For the seventh day in a row, Ontario reported more than 2,000 new cases of COVID-19, as the number of patients in intensive care units (ICU) reached the highest number since the pandemic began last year.
Health officials said another 15 people have died as a result of the virus, pushing the provincial death toll to 7,366.
Critical Care Services Ontario, which tracks hospitalizations in the province, stated in its report Wednesday that 421 patients are currently in the ICU with a COVID-19-related critical illness, with 32 people being admitted in the past 24 hours.
421 patients now in ICU with COVID related critical illness on a total census of 1,822. 32 new admissions yesterday. This is the highest number of COVID patients in critical care at one time since the pandemic began. #onhealth #onpoli pic.twitter.com/jHk5m2rhV0
— Anthony Dale (@AnthonyDaleOHA) March 31, 2021
In its daily update, the province said 1,111 people are currently being treated in hospital overall.
There were 2,333 new infections on Wednesday, a slight drop from 2,336 cases reported the day before. Toronto had the most number of cases with 785, followed by 433 in Peel Region, 222 in York Region, 153 in Hamilton, 124 in Ottawa, and 120 in Durham Region.
More than 52,532 tests were completed over the past 24-hours and the province reported a positivity rate of 4.8 per cent, a decrease from 6.2 per cent the previous day.
The latest case count raised the seven-day rolling average of cases to 2,316, and the number of cases over the past seven days grew to 16,213.
With Easter approaching and cases surging, Premier Doug Ford said he will make an announcement Thursday about a potential lockdown, telling the public to “stay tuned.”
On Tuesday, Ford said he is “extremely concerned” about the rising numbers and warned Ontarians not to make plans for Easter.
“Everything is on the table right now, so folks, be prepared, I am asking you don’t make plans for Easter,” the premier said. “I won’t hesitate to lock things down if we have to. I did it before, I’ll do it again.”
The latest report from the province’s COVID-19 Science Advisory Table showed that variants of concern (VOC) have sent more Ontarians to the ICU, and that people infected with the variants were more likely to be hospitalized and die.
The advisory group also said in its report that as of March 28, variants comprised 67 per cent of all infections, and the B.1.1.7 variant that was first detected in the United Kingdom made up 90 per cent of variant cases.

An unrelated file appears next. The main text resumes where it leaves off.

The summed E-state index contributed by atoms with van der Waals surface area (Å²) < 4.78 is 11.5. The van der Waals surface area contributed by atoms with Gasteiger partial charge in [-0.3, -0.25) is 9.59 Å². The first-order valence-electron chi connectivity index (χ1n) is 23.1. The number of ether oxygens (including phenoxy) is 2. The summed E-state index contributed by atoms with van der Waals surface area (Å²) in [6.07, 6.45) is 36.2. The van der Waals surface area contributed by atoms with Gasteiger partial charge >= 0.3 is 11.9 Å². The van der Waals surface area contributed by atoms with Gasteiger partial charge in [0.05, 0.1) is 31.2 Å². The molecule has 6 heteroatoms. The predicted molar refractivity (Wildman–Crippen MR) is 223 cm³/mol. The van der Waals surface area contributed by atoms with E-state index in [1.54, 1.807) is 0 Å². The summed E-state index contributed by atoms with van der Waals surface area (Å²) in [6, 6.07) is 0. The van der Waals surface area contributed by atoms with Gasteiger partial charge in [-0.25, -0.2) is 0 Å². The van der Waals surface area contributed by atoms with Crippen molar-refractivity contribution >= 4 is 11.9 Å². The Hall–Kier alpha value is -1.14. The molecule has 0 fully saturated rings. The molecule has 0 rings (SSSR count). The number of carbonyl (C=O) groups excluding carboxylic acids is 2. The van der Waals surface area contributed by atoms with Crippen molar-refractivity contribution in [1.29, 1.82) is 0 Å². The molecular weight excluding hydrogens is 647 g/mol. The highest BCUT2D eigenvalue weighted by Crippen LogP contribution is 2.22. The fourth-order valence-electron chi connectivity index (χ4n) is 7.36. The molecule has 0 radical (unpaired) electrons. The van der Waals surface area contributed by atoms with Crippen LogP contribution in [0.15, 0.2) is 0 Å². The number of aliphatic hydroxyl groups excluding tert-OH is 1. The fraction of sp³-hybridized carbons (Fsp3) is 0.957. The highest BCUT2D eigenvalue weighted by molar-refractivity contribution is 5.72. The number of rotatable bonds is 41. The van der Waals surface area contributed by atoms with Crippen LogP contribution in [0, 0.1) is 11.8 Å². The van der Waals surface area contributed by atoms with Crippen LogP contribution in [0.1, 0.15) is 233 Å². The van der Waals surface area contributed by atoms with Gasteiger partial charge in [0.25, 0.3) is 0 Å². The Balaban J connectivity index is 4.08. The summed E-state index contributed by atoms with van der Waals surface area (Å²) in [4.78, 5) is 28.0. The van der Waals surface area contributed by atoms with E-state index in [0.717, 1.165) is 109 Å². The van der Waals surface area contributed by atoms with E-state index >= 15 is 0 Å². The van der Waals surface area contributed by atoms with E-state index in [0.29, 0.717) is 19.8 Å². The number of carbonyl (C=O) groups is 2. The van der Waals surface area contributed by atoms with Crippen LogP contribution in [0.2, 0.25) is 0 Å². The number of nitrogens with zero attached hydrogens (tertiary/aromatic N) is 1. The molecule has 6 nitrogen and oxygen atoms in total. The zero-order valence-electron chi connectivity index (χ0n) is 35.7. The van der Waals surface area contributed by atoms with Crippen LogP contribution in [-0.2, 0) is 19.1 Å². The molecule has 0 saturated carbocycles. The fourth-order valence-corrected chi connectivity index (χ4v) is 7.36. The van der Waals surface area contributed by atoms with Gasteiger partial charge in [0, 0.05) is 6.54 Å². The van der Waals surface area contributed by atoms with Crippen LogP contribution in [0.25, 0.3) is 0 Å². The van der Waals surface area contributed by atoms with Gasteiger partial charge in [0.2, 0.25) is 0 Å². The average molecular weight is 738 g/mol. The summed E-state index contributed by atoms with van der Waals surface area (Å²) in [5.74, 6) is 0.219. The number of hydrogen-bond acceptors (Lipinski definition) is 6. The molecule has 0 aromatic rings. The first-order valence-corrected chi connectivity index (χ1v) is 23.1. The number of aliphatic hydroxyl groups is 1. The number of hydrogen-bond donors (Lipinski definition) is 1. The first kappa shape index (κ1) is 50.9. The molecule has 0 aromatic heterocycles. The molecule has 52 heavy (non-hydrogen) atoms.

According to the latest data, an additional 101 VOC cases were recorded, which pushed the total cases to 2,060, and of that 1,898 were of B.1.1.7.
Infections have also been on the rise across schools in the province, with some forced to temporarily close due to outbreaks.
Health officials reported 322 new school-related infections in Ontario. Currently, 1,199 schools have at least one case of COVID-19 and 63 schools have been closed.
Education Minister Stephen Lecce said Tuesday that spring break for schools will go ahead as planned on April 12 for now.
“If anything changes, given the day-to-day change and fluctuations of the COVID-19 numbers in Ontario, we’ll make sure all families know that well in advance,” he said in the legislature.
Ontario residents aged 70 and older were able to book their COVID-19 vaccine appointments earlier this week, but starting on Wednesday residents 65 and older could schedule their times in York and Halton regions.
So far, more than 315,000 Ontarians have been fully vaccinated. Nearly 90,000 additional doses of a COVID-19 vaccine were given since Tuesday for a total of 2,192,253 doses administered overall.
Although another 1,973 people have recovered from the virus, the number of new cases continues to surpass the daily number of resolved cases.
Ontario has reported 349,903 cases of COVID-19 since last March, and of that total, 322,382 have been resolved.
With files from The Canadian Press